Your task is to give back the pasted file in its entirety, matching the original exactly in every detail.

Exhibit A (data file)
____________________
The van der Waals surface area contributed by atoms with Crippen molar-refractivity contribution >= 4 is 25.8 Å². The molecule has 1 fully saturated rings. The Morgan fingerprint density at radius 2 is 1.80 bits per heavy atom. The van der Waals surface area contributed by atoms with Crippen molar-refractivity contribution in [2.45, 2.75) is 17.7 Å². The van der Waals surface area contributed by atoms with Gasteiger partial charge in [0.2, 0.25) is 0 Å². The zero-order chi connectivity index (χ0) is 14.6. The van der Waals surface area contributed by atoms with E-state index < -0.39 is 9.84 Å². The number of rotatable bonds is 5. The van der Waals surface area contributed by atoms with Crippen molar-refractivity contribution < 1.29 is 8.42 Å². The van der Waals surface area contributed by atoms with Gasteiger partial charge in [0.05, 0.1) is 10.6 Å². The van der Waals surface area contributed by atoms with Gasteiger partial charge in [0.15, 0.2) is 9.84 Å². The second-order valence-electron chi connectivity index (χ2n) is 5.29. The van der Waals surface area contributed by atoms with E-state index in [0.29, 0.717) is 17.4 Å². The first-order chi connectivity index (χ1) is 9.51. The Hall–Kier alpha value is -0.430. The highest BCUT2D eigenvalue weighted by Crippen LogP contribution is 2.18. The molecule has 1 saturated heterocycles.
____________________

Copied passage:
The van der Waals surface area contributed by atoms with Crippen molar-refractivity contribution >= 4 is 25.8 Å². The molecule has 1 fully saturated rings. The Morgan fingerprint density at radius 2 is 1.80 bits per heavy atom. The van der Waals surface area contributed by atoms with Crippen molar-refractivity contribution in [2.45, 2.75) is 17.7 Å². The van der Waals surface area contributed by atoms with Gasteiger partial charge in [0.2, 0.25) is 0 Å². The zero-order chi connectivity index (χ0) is 14.6. The van der Waals surface area contributed by atoms with E-state index < -0.39 is 9.84 Å². The number of rotatable bonds is 5. The van der Waals surface area contributed by atoms with Crippen molar-refractivity contribution < 1.29 is 8.42 Å². The van der Waals surface area contributed by atoms with Gasteiger partial charge in [0.05, 0.1) is 10.6 Å². The van der Waals surface area contributed by atoms with Gasteiger partial charge in [0.15, 0.2) is 9.84 Å². The second-order valence-electron chi connectivity index (χ2n) is 5.29. The van der Waals surface area contributed by atoms with E-state index in [0.29, 0.717) is 17.4 Å². The first-order chi connectivity index (χ1) is 9.51. The Hall–Kier alpha value is -0.430. The highest BCUT2D eigenvalue weighted by Crippen LogP contribution is 2.18. The molecule has 1 saturated heterocycles.